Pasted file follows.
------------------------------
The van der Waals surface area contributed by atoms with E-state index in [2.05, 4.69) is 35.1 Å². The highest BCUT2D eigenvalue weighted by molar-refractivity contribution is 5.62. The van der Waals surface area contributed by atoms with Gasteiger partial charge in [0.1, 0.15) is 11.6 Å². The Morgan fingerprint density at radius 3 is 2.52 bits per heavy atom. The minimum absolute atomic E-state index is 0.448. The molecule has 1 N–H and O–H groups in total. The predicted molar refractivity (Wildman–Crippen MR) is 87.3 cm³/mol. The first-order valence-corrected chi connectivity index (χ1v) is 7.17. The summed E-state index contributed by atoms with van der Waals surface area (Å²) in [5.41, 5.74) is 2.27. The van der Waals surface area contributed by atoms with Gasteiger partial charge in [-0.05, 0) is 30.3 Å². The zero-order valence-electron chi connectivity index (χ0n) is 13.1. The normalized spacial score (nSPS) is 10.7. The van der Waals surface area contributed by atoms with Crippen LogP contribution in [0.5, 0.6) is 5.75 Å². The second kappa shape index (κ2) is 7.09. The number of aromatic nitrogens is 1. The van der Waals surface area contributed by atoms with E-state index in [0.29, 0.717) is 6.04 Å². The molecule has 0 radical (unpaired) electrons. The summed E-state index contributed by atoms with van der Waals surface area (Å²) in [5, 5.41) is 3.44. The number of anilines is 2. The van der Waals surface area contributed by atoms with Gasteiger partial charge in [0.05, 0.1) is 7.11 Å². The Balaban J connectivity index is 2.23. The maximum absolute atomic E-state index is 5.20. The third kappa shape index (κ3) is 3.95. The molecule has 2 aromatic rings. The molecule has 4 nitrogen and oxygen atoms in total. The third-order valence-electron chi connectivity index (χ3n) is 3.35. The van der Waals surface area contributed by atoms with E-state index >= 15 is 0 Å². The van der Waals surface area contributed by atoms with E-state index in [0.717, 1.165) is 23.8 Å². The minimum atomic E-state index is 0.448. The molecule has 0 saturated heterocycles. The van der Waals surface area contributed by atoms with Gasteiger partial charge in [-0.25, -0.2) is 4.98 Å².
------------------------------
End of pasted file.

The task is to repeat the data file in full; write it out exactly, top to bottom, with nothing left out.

The van der Waals surface area contributed by atoms with E-state index in [2.05, 4.69) is 35.1 Å². The highest BCUT2D eigenvalue weighted by molar-refractivity contribution is 5.62. The van der Waals surface area contributed by atoms with Gasteiger partial charge in [0.1, 0.15) is 11.6 Å². The Morgan fingerprint density at radius 3 is 2.52 bits per heavy atom. The minimum absolute atomic E-state index is 0.448. The molecule has 1 N–H and O–H groups in total. The predicted molar refractivity (Wildman–Crippen MR) is 87.3 cm³/mol. The first-order valence-corrected chi connectivity index (χ1v) is 7.17. The summed E-state index contributed by atoms with van der Waals surface area (Å²) in [5.41, 5.74) is 2.27. The van der Waals surface area contributed by atoms with Gasteiger partial charge in [-0.05, 0) is 30.3 Å². The zero-order valence-electron chi connectivity index (χ0n) is 13.1. The normalized spacial score (nSPS) is 10.7. The van der Waals surface area contributed by atoms with Crippen LogP contribution in [0.5, 0.6) is 5.75 Å². The second kappa shape index (κ2) is 7.09. The number of aromatic nitrogens is 1. The van der Waals surface area contributed by atoms with E-state index in [0.29, 0.717) is 6.04 Å². The molecule has 0 radical (unpaired) electrons. The summed E-state index contributed by atoms with van der Waals surface area (Å²) in [5, 5.41) is 3.44. The number of anilines is 2. The van der Waals surface area contributed by atoms with Gasteiger partial charge in [0.05, 0.1) is 7.11 Å². The Balaban J connectivity index is 2.23. The maximum absolute atomic E-state index is 5.20. The third kappa shape index (κ3) is 3.95. The molecule has 2 aromatic rings. The molecule has 4 nitrogen and oxygen atoms in total. The third-order valence-electron chi connectivity index (χ3n) is 3.35. The van der Waals surface area contributed by atoms with E-state index >= 15 is 0 Å². The van der Waals surface area contributed by atoms with E-state index in [0.717, 1.165) is 23.8 Å². The minimum atomic E-state index is 0.448. The molecule has 0 saturated heterocycles. The van der Waals surface area contributed by atoms with Gasteiger partial charge in [-0.25, -0.2) is 4.98 Å².